Later, Tintin is abducted by accomplices of Sakharine and imprisoned on the SS Karaboudjan. He learns that Sakharine formed an alliance with the ship's staff and led a mutiny to take over control. On board, Tintin meets Captain Haddock, the ship's nominal captain but turned out to be the last surviving descendant of Sir Francis Haddock. Haddock is permanently drunk and thus unaware of the happenings on board his ship. Tintin, Haddock, and Snowy eventually escape from the Karaboudjan in a lifeboat but the ship's crew tries to ram the lifeboat. This fails because they instead notice an empty lifeboat that the Captain accidentally released before the escape and ram it instead. Presuming them to have survived by the number of lifeboats; Sakharine sends a seaplane to find them, which the trio seize and use to fly towards the fictitious Moroccan port of Bagghar, but the seaplane crashes in the desert.
While trekking through the desert, Haddock hallucinates and remembers facts about an ancestor of his, Sir Francis Haddock, who was a 17th-century captain of the Unicorn: Sir Francis' treasure-laden ship was attacked by the crew of a pirate ship, led by Red Rackham and after his eventual surrender, Sir Francis sank the Unicorn, and most of the treasure, to prevent it from falling into Rackham's possession. It transpires that there were three Unicorn models, each containing a scroll; together, the scrolls can reveal the location of the sunken Unicorn and its treasure.
The third model is in Bagghar, possessed by Omar ben Salaad. Sakharine causes a distraction in a concert that results in him successfully stealing the third scroll. After a chase, he gains all the scrolls by having his gang toss Captain Haddock and Snowy in the ocean to force Tintin to go after him instead of saving the scrolls. After the boat leaves, Tintin is ready to give up but is persuaded by Haddock to continue. With help from officers Thompson and Thomson, Tintin and Haddock track Sakharine down, who is revealed to be a descendant of Red Rackham. They head back to their starting point and set up a trap, but Sakharine uses his pistol to resist arrest. When his gang fails to save him, Sakharine challenges Haddock to a final showdown. Sakharine and Haddock sword-duel with cranes and swords eventually resulting in Sakharine being defeated and pushed overboard the ship. When climbing ashore, Sakharine is arrested by Thomson and Thompson. Guided by the three scrolls indicating the location of Marlinspike Hall, Tintin and Haddock find there some of the treasure and a clue to the Unicorn 's location. The film ends with both men agreeing to continue their search of the shipwreck.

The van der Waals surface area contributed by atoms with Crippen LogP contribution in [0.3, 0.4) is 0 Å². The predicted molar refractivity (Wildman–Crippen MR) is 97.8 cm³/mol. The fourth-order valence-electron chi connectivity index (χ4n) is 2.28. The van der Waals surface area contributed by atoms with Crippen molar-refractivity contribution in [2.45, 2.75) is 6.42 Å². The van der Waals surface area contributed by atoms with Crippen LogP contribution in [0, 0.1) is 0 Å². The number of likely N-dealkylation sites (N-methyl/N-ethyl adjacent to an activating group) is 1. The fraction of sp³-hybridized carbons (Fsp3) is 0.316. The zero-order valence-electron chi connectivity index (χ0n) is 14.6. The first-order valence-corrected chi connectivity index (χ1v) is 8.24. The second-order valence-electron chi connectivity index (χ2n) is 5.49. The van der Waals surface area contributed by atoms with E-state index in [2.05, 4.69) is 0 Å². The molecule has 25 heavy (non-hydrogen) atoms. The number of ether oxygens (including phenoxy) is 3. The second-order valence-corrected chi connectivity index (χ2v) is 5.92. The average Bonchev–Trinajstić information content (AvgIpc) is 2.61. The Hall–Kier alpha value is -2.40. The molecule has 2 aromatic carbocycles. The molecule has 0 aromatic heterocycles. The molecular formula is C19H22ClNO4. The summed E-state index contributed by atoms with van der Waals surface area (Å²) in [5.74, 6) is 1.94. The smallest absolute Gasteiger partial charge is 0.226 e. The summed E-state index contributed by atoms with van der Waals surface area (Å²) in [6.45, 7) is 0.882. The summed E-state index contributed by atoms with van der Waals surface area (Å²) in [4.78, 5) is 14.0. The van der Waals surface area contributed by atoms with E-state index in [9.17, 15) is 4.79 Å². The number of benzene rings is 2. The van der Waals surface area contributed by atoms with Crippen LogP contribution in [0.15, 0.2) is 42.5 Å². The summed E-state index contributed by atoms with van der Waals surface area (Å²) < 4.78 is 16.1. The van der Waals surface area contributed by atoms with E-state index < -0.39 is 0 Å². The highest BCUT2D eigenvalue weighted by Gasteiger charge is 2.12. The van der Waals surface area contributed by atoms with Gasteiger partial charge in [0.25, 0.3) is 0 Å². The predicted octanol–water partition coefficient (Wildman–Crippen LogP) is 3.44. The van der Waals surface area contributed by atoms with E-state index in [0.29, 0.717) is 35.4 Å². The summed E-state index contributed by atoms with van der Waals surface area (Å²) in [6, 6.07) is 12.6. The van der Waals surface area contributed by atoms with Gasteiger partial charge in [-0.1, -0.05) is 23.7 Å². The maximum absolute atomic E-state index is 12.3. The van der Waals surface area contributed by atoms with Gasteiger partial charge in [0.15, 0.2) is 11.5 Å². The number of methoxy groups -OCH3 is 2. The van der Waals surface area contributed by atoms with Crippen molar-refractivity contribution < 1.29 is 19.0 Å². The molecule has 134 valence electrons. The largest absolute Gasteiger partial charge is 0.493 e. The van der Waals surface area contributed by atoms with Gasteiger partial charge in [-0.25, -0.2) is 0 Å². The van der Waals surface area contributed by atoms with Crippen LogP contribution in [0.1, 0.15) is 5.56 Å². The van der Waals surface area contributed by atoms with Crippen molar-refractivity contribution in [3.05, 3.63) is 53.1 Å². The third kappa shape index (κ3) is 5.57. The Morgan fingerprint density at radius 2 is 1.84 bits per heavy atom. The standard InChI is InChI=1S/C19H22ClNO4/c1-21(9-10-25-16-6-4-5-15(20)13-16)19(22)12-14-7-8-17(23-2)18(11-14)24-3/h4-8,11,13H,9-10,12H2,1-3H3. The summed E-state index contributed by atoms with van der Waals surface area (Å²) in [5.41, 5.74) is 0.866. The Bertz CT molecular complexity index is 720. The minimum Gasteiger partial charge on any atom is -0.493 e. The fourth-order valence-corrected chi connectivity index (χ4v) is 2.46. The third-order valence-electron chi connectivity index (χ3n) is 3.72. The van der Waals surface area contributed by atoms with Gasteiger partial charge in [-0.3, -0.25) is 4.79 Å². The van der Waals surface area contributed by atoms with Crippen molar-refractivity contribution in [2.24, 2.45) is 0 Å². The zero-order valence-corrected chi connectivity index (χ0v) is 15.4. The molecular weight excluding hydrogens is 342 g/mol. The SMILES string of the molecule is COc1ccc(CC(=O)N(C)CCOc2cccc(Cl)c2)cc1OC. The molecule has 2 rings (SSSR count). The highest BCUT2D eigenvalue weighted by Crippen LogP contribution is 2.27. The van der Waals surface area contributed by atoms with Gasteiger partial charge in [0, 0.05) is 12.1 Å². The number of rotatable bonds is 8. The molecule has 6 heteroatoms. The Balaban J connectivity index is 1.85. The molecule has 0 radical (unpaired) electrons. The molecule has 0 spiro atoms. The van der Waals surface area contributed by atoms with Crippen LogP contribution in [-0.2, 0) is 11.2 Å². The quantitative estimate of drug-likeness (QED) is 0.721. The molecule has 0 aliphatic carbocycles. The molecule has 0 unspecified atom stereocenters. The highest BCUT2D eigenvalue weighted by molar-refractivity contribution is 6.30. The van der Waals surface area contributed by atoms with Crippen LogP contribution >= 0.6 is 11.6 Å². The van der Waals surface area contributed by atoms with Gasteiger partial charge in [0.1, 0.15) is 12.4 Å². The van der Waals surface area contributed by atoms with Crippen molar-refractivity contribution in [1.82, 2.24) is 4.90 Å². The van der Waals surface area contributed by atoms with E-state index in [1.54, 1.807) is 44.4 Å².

- Jamie Bell as Tintin. Bell replaced Thomas Sangster, who dropped out when filming was delayed in October 2008. Jackson suggested Bell take on the role, having cast him as Jimmy in his King Kong remake.
- Andy Serkis as Captain Haddock and Sir Francis Haddock. Spielberg suggested Serkis, given that he played Gollum in Jackson's The Lord of the Rings and The Hobbit: An Unexpected Journey, and his role as King Kong in the 2005 remake, which were both roles requiring motion capture, and also because he considered Serkis a "great and funny actor". Serkis joked he was concerned that Jackson wanted him to play Tintin's dog Snowy, who was animated traditionally, i.e., without motion capture. Serkis remarked upon reading the comics again for the role that they had a surreal Pythonesque quality. The actor researched about seamen, and gave Haddock a Scottish accent as he felt the character had "a rawness, an emotional availability, a more Celtic kind of feel".
- Daniel Craig as Ivan Ivanovitch Sakharine and Red Rackham, Sakharine being the descendant of Red Rackham, the pirate who attacked the Unicorn, the ship captained by Sir Francis Haddock. Spielberg described Sakharine as a "champagne villain, cruel when he has to be but with a certain elegance to him." Jackson and Spielberg decided to promote Sakharine from a relatively minor character to the main antagonist, and while considering an "interesting actor" to portray him Spielberg came up with Craig, with whom he had worked on Munich. Craig joked that he followed "the English tradition of playing bad guys".